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pensions: OVERVIEW OF DYNAMICS AND RISKS

Introduction:

We will be focusing on defined benefit (DB) pensions.
Defined benefit pensions are a guaranteed source of periodic income vested to employees based in part on length of service and salary history.

Offered widely in the past, defined benefit pensions are becoming rare in the private sector due to their sometimes large and unpredictable costs.
In private industry, defined benefit plans are offered to just 20% of all workers1 . This is down from 38% in 19802. Just 10% of all private industry ESTABLISHMENTS (businesses) offer defined benefit pensions 3.

The public sector presents a different story.
For government jobs, defined benefit plans are offered to 84% of all workers4.

Why the difference between public and private sector?
The generally accepted explanation is: public sector jobs generally pay less than the private sector. To compensate for this difference the public sector offered more generous benefits. This may have been true at one time. Today the mean hourly earnings for private sector workers is $20.47 vs. $26.08 for state and local government workers5. On average, public sector workers actually make MORE than private sector workers! . One thing to note: 36.2% of the public sector are union members while 6.9% of the private sector is unionized6. Another thing to note is that the public sector unions have a political infrastructure to influence state legislators.

A defined benefit (DB) pension is very valuable.
For example, assume a person wants to duplicate the benefit with an annuity. A 55 year old male in Florida desiring an annual income of $62,996 (no beneficiary payments) would have to pay $1,004,631 for a single life annuity7. To add inflation protection reduces the payout by about 30%8. Someone retiring with this pension is an immediate millionaire (not counting their personal savings)! CONCLUSION: we are dealing with an expensive benefit.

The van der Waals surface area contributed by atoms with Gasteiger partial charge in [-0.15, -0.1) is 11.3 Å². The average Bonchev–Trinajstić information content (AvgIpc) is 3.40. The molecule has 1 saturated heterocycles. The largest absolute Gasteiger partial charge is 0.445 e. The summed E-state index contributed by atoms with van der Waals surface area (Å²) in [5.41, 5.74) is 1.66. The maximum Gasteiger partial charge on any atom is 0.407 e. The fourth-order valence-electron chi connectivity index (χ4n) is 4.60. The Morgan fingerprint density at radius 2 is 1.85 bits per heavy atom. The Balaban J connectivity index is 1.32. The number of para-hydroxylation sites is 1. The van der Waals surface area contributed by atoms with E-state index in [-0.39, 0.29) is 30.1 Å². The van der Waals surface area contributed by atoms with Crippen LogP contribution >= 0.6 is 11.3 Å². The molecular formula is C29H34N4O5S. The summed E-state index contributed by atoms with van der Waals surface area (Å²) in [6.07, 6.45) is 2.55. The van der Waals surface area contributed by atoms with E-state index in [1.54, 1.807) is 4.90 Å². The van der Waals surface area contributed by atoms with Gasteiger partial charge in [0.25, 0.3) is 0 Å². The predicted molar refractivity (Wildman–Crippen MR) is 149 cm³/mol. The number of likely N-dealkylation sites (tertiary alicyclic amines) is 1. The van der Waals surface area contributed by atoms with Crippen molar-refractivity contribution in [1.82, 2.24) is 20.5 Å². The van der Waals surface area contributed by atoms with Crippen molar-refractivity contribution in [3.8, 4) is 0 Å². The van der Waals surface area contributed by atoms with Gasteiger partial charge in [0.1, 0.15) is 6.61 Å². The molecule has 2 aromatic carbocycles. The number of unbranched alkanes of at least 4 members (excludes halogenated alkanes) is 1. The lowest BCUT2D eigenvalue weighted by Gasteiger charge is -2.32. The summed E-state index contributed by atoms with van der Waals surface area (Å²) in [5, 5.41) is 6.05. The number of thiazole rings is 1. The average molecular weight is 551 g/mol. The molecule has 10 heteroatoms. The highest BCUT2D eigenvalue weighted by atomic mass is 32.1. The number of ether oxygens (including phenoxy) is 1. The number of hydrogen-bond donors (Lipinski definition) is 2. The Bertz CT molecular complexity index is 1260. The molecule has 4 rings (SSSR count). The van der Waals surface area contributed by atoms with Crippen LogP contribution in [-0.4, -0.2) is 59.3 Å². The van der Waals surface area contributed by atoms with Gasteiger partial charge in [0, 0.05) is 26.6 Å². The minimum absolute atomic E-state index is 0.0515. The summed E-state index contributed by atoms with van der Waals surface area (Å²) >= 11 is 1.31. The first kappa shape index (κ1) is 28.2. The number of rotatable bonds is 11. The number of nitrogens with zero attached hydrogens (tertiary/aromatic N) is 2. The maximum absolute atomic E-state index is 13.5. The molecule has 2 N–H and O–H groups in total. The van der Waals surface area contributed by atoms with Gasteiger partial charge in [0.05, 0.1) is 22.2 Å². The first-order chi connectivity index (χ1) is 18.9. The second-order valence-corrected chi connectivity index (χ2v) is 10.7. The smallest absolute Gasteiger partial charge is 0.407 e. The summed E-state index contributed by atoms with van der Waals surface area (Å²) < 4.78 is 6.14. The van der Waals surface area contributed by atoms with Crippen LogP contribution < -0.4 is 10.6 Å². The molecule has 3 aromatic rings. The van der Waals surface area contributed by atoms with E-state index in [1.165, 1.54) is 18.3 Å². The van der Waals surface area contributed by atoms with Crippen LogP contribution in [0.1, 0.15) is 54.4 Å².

SUMMARY TABLE: DEFINED BENEFIT AVAILABILITY AND SALARY COMPARISONS

  PRIVATE SECTOR PUBLIC SECTOR
  TOTAL NON UNION UNION TOTAL NON UNION UNION
DEFINED BENEFIT PENSION AVAILABILITY 20% 15% 69% 84% 74% 96%
HOURLY EARNINGS $20.47 $20.19 $23.13 $26.08 $23.12 $29.72
UNION MEMBERSHIP 6.9%     36.2%    


 

DEFINED BENEFIT FUNDING DYNAMICS:

A DB pension trust is set up by the employer for its employees. The fund actuary determines how much money is required for the trust to generate the projected benefits. This estimate is based on many factors that can change over time. Each year the fund trustee reviews the fund performance and makes the appropriate funding adjustments.

What factors determine the funding level? There are at least 8. Some of the key factors are:
  • investment return - projected rate of growth of invested pension assets
  • salary increases - raises and other factors increase the value of the workers pension benefit
  • cost of living adjustment -a yearly increase in the monthly retirement benefit

In addition to the above, any change in the way the employees pension benefit is calculated or when an employee can retire will have an immediate impact on the required size of the trust fund.

How do these factors impact the required funding level of the pension and the total pension liability?